Dinosaurs must die. It’s a fact of life. Just ask Kodak. Last week, after 123-years in business, it was reported the dinosaur company is preparing to file for bankruptcy protection. By market close on Friday, the former blue chip’s stock traded at $0.37 a share.
No doubt, Kodak’s demise resulted from many failings. The most obvious being its failure to adapt to digital photography. From what we gather, Kodak’s near monopoly on film, and exceptional profit margins, blinded the company to its pending death as digital photography came to dominate the market.
By the time Kodak realized their strategic error the world had changed. Although they made hefty investments in digital camera products, it was much too late. They could not catch their competitors. Kodak was stuck in analog…their business model and products were obsolete. The world had become digital.
In short, when film fell out of favor Kodak’s revenue stream disappeared. Yet their legacy costs and benefit liabilities continued to increase until, ultimately, they could no longer turn a profit. Over the last 10 years, Kodak has lost money nearly every year. Their bankruptcy was just a matter of time.
The experience of Kodak is not unique. Moreover, it offers an example of how the world works. Dinosaurs like Pan American Airways, Bethlehem Steel, and Montgomery Wards, always die out as new, more nimble and creative enterprises are born.
This process, where new and innovative companies destroy the value of established companies, is what Austrian-American economist, Joseph Schumpeter, called creative destruction. Although this process is disruptive to the existing order of industry and employment, and can result in mass layoffs of workers with obsolete skills, it is necessary for sustaining long-term economic growth.
New innovation is what provides new opportunities for workers in more creative and productive businesses. It also delivers better and lower priced products to market.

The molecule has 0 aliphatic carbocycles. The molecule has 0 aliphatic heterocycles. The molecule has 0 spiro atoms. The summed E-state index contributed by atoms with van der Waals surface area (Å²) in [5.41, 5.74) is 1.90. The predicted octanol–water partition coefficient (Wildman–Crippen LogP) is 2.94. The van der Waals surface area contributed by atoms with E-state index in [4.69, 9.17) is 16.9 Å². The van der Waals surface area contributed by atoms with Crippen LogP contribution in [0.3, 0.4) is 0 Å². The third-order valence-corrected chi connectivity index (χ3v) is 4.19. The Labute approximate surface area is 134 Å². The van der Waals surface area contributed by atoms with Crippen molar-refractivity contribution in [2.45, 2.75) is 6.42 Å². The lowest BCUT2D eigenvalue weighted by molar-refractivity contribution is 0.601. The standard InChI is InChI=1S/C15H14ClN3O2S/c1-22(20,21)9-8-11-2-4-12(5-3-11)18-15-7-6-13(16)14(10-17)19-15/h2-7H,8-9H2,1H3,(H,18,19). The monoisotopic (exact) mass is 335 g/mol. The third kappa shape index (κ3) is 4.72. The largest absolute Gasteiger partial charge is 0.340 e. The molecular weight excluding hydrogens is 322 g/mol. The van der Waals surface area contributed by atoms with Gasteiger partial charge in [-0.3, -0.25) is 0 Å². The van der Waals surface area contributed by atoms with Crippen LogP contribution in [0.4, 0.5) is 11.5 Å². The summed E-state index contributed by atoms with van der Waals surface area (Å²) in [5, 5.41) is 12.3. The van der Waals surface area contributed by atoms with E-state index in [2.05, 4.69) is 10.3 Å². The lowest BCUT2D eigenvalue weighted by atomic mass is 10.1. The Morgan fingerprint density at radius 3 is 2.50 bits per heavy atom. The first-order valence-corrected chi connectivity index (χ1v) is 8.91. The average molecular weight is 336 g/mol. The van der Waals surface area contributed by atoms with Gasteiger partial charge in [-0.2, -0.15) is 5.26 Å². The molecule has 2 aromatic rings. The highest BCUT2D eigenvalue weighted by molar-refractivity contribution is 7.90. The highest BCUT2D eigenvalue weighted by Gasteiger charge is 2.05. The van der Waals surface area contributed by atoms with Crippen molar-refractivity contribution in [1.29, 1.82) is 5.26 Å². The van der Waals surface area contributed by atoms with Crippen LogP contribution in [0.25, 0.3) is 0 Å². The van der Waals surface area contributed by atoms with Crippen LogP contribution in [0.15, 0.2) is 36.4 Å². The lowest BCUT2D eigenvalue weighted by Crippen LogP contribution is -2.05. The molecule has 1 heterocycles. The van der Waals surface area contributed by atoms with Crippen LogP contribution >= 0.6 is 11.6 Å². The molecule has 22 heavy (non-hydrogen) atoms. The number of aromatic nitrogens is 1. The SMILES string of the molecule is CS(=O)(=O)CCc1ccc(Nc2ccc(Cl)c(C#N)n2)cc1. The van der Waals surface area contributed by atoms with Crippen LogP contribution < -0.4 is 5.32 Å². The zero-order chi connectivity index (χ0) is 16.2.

It’s through creative destruction, for instance, that you can now take a picture with your smart phone and instantly send it to whoever you want for practically free. Without creative destruction, you’d still have to lug a clunky camera around and wait for film to be developed to see and share photos.
Many factors contributed to the Kodak moment of bankruptcy. However, we suspect this won’t be their end. Once they’ve shed their debt and liabilities we’re confident a new lively, though modest, company will find a niche they can exploit for the consumer’s benefit.
In the meantime, for entertainment and instruction, we’ll take a moment and contemplate the unfavorable place Kodak currently finds itself along with Uncle Sam…
Kodak Moment for Uncle Sam
“Nothing fails like success,” once noted 20th century economist and systems scientist, Kenneth Ewart Boulding. This insight was not so much a discovery but, rather, the recognition of an axiom.
In Kodak’s experience, it was the success of their film business, and its blinding profit margins, that led to their failure. When the world changed, and their cash cow could no longer produce milk, inefficiencies in other parts of their business, like their retail outlet model, were no longer hidden by an abundance of profits. They could not adapt before the money ran out.
Other companies, like Barnes & Nobel, are struggling to adjust their business to meet shifting consumer demands. But it’s not just companies that are at risk of extinction, governments are at risk too.
For example, the U.S. government’s incompetence has been hidden by the success of the U.S. economy. For over a century, economic growth concealed that idiots in Congress were making idiotic decisions. So, too, economic growth overcame the hindrance of government agencies and their overzealous paper pushers.
But when the economy slipped in 2008 it quickly revealed a Kodak moment for Uncle Sam’s failings. Money had corrupted the government.
The picture of Uncle Sam, as it came into focus, showed Washington no longer represents the people…it represents a legion of investment banks, lobbyists and special interest groups. On top of that its legacy costs now encumber the economy as the government’s books slip further and further into arrears.
Perhaps what we are observing is creative destruction cutting off the source of the government’s corruption. One can only hope that a disruptive transformation will produce Uncle Sam’s smaller, freer offspring.
for Economic Prism